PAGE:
NVIDIA GPUs Speeds Nickelodeon's Animation Workflow on Albert

Staff Writer By: Gail Laguna, NVIDIA


NVIDIA GPUs Speeds Nickelodeon's Animation Workflow on Albert | nickelodeon, nvidia, gpu, animated film

Premiering on Friday, December 9, at 7:00 p.m. (ET/PT), Albert is Nickelodeon's first original animated TV movie, telling the story of a tiny Douglas fir tree named Albert who loves Christmas and dreams of being the Empire City Christmas tree.

Albert was created almost entirely in-house and features a look that is unique to Nickelodeon. Texture artists, lighters and compositors worked on Dell Precision 5810 workstations equipped with NVIDIA Quadro M6000 graphics to bring the story to life. Scenes were rendered using RedShift's GPU accelerated renderer.

"The Dell T5810 and Redshift with the NVIDIA Quadro M6000 really came together for us, and allowed our artists to work in a way they'd never been able to be- fore. They're able to work in near real time when lighting the scenes they're working on, which allowed us to create an entirely new pipeline for the way Nickelodeon has traditionally approached animation, giving them much more creative control than they've ever had before." -- Eric Swanborg, Senior Director of Digital Operations for Nickelodeon.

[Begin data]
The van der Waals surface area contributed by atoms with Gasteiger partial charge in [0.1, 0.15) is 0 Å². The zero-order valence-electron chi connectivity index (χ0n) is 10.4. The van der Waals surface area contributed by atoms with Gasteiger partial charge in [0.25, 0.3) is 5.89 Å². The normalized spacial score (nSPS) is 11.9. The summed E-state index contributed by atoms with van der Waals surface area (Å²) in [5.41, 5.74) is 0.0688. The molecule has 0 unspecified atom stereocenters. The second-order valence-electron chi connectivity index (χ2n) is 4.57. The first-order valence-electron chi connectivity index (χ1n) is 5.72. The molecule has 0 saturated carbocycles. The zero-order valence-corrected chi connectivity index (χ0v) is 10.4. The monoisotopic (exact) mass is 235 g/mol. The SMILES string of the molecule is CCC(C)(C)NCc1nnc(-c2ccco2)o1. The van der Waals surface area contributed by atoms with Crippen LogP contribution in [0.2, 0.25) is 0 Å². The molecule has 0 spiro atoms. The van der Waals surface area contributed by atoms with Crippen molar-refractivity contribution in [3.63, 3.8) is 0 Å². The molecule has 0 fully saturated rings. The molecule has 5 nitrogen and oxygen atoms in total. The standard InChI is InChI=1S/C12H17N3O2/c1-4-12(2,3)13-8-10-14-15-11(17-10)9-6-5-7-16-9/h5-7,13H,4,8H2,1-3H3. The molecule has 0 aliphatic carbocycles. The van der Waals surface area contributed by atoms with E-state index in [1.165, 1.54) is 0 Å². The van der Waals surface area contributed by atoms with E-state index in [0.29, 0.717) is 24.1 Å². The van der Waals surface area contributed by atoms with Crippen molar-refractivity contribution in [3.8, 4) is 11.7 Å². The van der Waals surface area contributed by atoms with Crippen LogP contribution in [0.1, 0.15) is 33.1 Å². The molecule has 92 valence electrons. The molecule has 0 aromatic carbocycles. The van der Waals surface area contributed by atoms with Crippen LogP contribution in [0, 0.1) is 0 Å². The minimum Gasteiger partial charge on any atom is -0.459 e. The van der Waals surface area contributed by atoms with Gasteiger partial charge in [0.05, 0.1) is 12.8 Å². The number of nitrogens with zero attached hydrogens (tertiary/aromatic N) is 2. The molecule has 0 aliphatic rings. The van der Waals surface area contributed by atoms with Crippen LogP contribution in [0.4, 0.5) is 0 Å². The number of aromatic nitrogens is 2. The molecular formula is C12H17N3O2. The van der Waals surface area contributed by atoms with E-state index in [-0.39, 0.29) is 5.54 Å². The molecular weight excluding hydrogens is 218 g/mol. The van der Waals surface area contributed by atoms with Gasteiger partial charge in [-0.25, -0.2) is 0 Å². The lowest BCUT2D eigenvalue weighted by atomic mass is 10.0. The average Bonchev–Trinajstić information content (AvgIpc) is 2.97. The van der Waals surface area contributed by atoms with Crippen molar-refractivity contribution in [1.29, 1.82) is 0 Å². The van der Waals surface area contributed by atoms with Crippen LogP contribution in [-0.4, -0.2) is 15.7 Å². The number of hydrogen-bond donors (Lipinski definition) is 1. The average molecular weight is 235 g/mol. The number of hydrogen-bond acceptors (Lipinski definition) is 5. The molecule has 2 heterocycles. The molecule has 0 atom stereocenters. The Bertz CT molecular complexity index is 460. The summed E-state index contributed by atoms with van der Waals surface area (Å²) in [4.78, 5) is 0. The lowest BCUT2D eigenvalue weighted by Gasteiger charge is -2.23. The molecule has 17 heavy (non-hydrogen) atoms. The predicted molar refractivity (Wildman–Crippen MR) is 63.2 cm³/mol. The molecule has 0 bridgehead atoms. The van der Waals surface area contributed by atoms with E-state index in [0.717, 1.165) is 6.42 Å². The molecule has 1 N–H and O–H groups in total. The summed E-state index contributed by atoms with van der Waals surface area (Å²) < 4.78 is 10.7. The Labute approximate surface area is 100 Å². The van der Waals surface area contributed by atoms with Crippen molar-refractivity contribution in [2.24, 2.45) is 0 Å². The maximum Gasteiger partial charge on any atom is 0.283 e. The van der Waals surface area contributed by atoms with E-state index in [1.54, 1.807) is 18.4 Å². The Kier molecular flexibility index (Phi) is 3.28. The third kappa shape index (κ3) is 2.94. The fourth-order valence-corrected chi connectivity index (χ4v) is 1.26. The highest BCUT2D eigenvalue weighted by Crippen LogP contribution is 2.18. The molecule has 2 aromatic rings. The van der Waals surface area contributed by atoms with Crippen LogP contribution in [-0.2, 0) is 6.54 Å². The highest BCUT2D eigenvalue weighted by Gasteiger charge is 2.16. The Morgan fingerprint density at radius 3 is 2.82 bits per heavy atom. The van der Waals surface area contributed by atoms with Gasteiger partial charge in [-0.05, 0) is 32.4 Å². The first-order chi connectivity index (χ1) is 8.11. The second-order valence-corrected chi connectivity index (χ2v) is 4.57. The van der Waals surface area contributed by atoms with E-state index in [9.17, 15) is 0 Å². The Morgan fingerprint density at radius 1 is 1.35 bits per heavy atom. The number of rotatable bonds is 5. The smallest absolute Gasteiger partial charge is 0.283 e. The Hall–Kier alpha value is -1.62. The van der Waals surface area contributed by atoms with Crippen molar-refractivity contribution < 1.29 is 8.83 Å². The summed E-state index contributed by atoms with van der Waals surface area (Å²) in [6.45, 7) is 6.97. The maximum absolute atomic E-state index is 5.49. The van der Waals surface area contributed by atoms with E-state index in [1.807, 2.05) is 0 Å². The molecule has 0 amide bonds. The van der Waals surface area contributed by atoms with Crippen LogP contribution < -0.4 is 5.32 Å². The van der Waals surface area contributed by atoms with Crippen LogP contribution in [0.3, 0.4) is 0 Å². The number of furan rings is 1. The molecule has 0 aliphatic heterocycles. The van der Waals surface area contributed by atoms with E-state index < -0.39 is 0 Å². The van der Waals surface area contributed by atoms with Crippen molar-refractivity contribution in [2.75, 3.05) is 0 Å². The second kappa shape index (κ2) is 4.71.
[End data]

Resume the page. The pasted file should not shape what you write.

The animated characters in Albert appear as though you can reach out and touch them -- it's a look somewhere between photorealistic and stop motion. The ability for artists to have near real-time reflections, shadows and interaction was essential to the project.

"We're trying to make great art as fast as we can and have it look at good as possible. There's such a depth to everything. That's what I'm really excited about. I can't wait for the audience to see it," says Jason Meyer, supervising producer. "And now what used to take two to three hours to see a final frame is now taking just half an hour."

Using Redshift with Quadro's powerful visual computing platform allowed artists to do renders at their desk without having to outsource. Artists are able to see what the scenes looked like before spending the time to render the whole sequence out, which is a significantly faster approach.